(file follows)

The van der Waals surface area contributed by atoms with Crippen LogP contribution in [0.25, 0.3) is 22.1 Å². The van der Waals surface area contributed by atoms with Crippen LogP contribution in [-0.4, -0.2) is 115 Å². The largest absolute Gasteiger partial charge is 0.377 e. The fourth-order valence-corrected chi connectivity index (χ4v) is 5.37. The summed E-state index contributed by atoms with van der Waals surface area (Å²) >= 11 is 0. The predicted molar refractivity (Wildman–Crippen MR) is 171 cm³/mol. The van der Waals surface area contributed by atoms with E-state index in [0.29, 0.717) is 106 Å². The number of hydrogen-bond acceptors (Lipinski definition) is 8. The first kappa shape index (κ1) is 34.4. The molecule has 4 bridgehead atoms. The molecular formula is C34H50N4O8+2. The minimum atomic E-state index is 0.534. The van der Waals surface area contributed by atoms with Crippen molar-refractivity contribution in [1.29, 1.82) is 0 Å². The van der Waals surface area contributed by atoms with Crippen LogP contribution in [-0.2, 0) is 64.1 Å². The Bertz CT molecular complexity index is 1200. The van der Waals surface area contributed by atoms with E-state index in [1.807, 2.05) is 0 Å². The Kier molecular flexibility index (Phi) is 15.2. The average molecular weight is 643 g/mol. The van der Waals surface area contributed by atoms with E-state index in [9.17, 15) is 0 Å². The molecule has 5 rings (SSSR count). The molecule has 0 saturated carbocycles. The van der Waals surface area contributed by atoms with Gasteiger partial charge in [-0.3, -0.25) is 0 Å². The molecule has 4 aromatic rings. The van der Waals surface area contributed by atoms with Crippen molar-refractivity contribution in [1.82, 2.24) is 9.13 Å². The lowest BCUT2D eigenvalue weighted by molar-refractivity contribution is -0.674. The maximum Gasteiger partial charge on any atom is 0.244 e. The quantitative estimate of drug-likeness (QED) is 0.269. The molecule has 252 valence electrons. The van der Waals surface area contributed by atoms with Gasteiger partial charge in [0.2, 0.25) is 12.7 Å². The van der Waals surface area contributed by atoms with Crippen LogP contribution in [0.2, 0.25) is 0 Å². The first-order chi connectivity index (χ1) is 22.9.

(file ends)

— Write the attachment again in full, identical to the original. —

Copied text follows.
The van der Waals surface area contributed by atoms with Crippen LogP contribution in [0.25, 0.3) is 22.1 Å². The van der Waals surface area contributed by atoms with Crippen LogP contribution in [-0.4, -0.2) is 115 Å². The largest absolute Gasteiger partial charge is 0.377 e. The fourth-order valence-corrected chi connectivity index (χ4v) is 5.37. The summed E-state index contributed by atoms with van der Waals surface area (Å²) >= 11 is 0. The predicted molar refractivity (Wildman–Crippen MR) is 171 cm³/mol. The van der Waals surface area contributed by atoms with E-state index in [0.29, 0.717) is 106 Å². The number of hydrogen-bond acceptors (Lipinski definition) is 8. The first kappa shape index (κ1) is 34.4. The molecule has 4 bridgehead atoms. The molecular formula is C34H50N4O8+2. The minimum atomic E-state index is 0.534. The van der Waals surface area contributed by atoms with Crippen molar-refractivity contribution in [1.29, 1.82) is 0 Å². The van der Waals surface area contributed by atoms with Crippen LogP contribution in [-0.2, 0) is 64.1 Å². The Bertz CT molecular complexity index is 1200. The van der Waals surface area contributed by atoms with E-state index in [1.807, 2.05) is 0 Å². The Kier molecular flexibility index (Phi) is 15.2. The average molecular weight is 643 g/mol. The van der Waals surface area contributed by atoms with E-state index in [9.17, 15) is 0 Å². The molecule has 5 rings (SSSR count). The molecule has 0 saturated carbocycles. The van der Waals surface area contributed by atoms with Gasteiger partial charge in [-0.3, -0.25) is 0 Å². The molecule has 4 aromatic rings. The van der Waals surface area contributed by atoms with Crippen molar-refractivity contribution in [1.82, 2.24) is 9.13 Å². The lowest BCUT2D eigenvalue weighted by molar-refractivity contribution is -0.674. The maximum Gasteiger partial charge on any atom is 0.244 e. The quantitative estimate of drug-likeness (QED) is 0.269. The molecule has 252 valence electrons. The van der Waals surface area contributed by atoms with Gasteiger partial charge in [0.2, 0.25) is 12.7 Å². The van der Waals surface area contributed by atoms with Crippen LogP contribution in [0.2, 0.25) is 0 Å². The first-order chi connectivity index (χ1) is 22.9.